Facebook, the world’s largest social network with 2.4 billion users, is developing a cryptocurrency that has the potential to reshape the global financial system. Called Libra, the cryptocurrency and blockchain system is backed by major companies and groups and scheduled to hit the market in 2020. Facebook wants Libra to become a global currency that could help the 1.7 billion ‘unbanked’ people get access to financial systems.
Unsurprisingly, the announcement was met with calls for tough scrutiny from regulators and skepticism from technologists and the cryptocurrency community. Congressional committee hearings already are planned. In an op-ed for The Financial Times, Facebook co-founder Chris Hughes called the prospect of Libra’s success “frightening.” Facebook’s practice of moving fast and breaking things works for a college social network, he says, but “it’s not appropriate for the global monetary system.”
Wall Street, however, gave a thumbs up to this endeavor because it adds a potentially big source of revenue for Facebook beyond advertising. The stock was up as much as 8.5% in the days after The Wall Street Journal reported that big backers have lined up behind Libra. “For Facebook, this is a big opportunity, obviously,” says Wharton finance professor Itay Goldstein on the Knowledge@Wharton radio show on SiriusXM. With more than two billion users, he says, Facebook can profit handsomely from consumers using Libra even if the transaction fees are low.
At the same time, Goldstein sees Libra generating a lot of concern. With privacy issues and outsized market power plaguing Facebook, its plans to get into finance and become a kind of “bank of the world” will set off alarm bells for regulators, he says. It’s also a “tricky time” for tech giants to be expanding their influence, Goldstein adds. “There’s generally a crackdown on the so-called ‘Big Tech’ and how much power they have.”
“It’s potentially the thing that will bring cryptocurrency truly into the mainstream.” — Kevin Werbach
With the help of our sister site, Knowledge@Wharton, here are some considerations about Facebook’s new cryptocurrency:
What is Libra? Libra is a cryptocurrency like bitcoin (a completely digital currency that holds a store of value like any other currency and is not controlled by any one person or institution), but with key differences. To make it a stable currency, Libra’s value will be pegged to a basket of fiat currencies (currency without intrinsic value that has been established as money) and backed by reserves consisting of bank deposits, government securities and other ‘low volatility’ assets, according to Libra’s white paper. This should weed out speculators who want to make a fast buck from big price swings. Libra is several different things at once, notes Kevin Warbach, Wharton professor of legal studies and business ethics and an expert on blockchain. It’s Facebook creating a cryptocurrency. It’s potentially a new decentralized global payments platform. It’s potentially the thing that will bring cryptocurrency truly into the mainstream. It’s potentially Facebook’s strategy to compete against [China’s] WeChat and Alipay by integrating payments with messaging. I think it’s [also] potentially the company’s strategy on reestablishing trust with users and regulators.”
Going global. With all the complexities that come with cryptocurrencies, why doesn’t Facebook just offer mobile payments of fiat currency like WeChat Pay in China, M-Pesa in Africa and Paytm in India? That’s because “Facebook wants [Libra] to be ubiquitous,” Werbach says. “No existing fiat currency extends beyond the territory of an issuing country.” For a payment system to be truly global, it has to be based on a cryptocurrency, he adds.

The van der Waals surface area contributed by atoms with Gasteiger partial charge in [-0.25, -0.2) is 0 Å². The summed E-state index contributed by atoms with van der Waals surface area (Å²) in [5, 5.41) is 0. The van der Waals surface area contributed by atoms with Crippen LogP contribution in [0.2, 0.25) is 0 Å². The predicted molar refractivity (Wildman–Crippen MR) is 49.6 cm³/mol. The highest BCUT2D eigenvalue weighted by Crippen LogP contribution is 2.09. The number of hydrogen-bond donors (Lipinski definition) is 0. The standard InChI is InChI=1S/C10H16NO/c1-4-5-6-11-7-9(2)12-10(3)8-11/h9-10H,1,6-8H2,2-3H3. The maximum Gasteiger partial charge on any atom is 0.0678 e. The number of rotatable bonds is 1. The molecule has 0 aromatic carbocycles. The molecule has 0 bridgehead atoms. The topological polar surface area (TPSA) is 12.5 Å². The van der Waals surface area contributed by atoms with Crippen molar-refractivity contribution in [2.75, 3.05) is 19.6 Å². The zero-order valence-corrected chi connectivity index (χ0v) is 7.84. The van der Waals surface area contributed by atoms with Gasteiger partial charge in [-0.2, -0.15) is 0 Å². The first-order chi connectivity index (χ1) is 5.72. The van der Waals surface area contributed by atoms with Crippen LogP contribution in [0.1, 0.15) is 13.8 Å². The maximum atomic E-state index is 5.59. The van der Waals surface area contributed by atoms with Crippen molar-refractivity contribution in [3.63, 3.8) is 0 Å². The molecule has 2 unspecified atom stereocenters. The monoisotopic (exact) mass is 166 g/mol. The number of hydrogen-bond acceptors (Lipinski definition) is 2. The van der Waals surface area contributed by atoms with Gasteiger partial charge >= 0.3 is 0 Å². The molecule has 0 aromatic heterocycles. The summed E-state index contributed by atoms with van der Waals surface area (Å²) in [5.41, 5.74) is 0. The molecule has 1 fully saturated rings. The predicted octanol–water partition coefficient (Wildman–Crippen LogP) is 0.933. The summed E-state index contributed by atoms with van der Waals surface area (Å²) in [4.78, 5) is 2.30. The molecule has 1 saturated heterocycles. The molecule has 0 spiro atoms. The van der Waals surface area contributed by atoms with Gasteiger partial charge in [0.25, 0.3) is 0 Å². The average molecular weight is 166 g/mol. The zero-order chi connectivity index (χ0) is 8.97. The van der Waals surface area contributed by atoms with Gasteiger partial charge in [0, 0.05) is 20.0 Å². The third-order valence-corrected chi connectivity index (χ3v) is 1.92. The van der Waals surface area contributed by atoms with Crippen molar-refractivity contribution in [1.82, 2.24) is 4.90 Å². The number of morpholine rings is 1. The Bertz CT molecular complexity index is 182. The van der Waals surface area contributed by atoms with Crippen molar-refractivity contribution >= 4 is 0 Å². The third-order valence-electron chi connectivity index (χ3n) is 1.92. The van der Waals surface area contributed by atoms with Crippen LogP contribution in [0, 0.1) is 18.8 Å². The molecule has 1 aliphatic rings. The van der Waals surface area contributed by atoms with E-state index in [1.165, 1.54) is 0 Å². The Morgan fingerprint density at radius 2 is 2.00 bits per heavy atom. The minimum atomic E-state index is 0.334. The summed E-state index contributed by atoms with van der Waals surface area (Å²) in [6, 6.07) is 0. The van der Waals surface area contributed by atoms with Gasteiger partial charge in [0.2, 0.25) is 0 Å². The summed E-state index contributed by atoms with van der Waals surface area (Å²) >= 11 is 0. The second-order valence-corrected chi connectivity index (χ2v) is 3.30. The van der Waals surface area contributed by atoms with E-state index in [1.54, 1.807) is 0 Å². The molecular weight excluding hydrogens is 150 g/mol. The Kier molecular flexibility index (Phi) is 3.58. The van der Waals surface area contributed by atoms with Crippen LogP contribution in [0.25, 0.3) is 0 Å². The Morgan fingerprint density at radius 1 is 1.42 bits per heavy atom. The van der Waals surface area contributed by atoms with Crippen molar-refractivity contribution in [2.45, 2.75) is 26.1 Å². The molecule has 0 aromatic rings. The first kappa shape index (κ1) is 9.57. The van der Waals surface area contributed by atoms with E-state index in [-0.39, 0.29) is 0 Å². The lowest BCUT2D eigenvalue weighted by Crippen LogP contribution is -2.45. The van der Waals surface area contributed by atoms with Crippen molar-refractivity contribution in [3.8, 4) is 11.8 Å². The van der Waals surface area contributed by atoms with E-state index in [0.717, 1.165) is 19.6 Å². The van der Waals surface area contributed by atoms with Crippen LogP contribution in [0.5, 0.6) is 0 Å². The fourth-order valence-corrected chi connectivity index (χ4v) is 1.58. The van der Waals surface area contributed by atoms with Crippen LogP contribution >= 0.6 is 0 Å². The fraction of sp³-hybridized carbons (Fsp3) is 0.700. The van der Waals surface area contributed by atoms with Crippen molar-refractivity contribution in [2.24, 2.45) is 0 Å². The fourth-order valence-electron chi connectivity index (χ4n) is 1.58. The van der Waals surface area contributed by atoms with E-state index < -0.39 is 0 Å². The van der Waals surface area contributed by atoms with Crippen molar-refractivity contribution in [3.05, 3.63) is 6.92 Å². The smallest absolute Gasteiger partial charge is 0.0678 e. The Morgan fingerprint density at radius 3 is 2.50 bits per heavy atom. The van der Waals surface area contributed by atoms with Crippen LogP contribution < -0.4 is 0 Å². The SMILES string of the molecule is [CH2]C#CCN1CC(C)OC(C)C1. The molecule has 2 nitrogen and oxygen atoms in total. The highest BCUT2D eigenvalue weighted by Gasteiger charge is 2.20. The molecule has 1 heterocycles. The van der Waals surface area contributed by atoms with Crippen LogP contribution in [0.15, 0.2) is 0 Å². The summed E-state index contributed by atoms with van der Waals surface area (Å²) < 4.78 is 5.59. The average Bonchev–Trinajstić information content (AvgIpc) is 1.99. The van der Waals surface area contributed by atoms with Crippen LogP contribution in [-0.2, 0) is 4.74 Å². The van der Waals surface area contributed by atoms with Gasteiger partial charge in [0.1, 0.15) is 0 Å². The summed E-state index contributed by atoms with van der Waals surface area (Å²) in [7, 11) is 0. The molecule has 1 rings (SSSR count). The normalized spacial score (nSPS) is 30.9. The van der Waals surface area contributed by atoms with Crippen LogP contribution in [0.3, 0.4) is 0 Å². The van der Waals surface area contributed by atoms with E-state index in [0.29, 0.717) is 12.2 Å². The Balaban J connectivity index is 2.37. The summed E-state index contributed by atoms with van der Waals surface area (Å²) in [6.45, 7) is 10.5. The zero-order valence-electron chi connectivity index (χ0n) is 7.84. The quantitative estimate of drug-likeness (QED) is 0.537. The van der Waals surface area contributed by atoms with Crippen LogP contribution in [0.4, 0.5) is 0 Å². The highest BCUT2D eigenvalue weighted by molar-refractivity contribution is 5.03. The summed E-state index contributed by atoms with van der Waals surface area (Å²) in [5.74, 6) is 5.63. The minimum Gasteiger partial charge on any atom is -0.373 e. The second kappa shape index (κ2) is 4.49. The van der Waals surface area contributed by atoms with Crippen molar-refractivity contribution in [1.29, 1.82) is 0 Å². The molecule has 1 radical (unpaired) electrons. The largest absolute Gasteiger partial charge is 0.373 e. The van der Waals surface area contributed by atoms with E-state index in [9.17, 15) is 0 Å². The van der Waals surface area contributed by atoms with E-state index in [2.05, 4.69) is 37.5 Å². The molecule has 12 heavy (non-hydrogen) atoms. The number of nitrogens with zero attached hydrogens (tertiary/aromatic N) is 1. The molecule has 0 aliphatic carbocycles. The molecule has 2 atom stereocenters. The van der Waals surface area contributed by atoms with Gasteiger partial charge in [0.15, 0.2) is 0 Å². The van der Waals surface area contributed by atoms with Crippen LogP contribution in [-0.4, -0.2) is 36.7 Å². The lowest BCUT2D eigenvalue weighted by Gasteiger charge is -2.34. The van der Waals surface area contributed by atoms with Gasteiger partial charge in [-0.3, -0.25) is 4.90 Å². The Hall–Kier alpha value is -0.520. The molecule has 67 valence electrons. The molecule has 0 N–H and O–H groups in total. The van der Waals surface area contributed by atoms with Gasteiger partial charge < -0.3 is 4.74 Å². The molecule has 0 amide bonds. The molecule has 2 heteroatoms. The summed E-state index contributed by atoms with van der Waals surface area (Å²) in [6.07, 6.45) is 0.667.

A question of stability. The problem with most cryptocurrencies today is that they lack price stability. A key selling point for Libra is its purported stability, since it will be pegged to a basket of currencies and other assets. However, “there are huge questions as to whether they can actually do it, whether this can actually be resilient in times of stress,” Goldstein says. “If everyone wants to convert their Libra into dollars or other currencies at the same time, this is effectively what we think of as a run.” Adds Werbach: “If there is a run on Libra, who is going to backstop it? That’s a relevant financial stability concern for central bankers.”
The regulators will rise. Werbach does not see Libra supplanting financial institutions or central banks; these could be validators on Libra’s system. “If Libra is successfully launched, I would expect many of the world’s major banks to be involved,” he says. “Banks have expertise in building services and applications on top of money. The fact that there is a new kind of asset and a new kind of entity doesn’t mean that banks have no value.” Besides, Facebook is under such pressure from antitrust regulators that any hint of it crowding out players in another industry would be viewed negatively, adds.
A silver lining is that Facebook’s entry into cryptocurrencies would hasten their regulation — and give them more legitimacy over time. “I have felt for a long time that there needs to be more regulatory engagement with cryptocurrencies, not to shut them down but to actually transition them to become more trusted and widely used,” Werbach says. Scams, fraud and theft are all problems that hinder wider adoption. “Libra, by getting the attention of all of the world’s regulators, … will hasten the coming of the regulatory resolution of cryptocurrencies,” Werbach notes. While these rules will not benefit all cryptocurrencies but rather mainly major ones like bitcoin, he adds, “in the long run, it will be good for the cryptocurrency world.”
Do you follow the cryptocurrency market? What are your thoughts about Libra?
What are some ways that this new kind of currency will change the global financial market?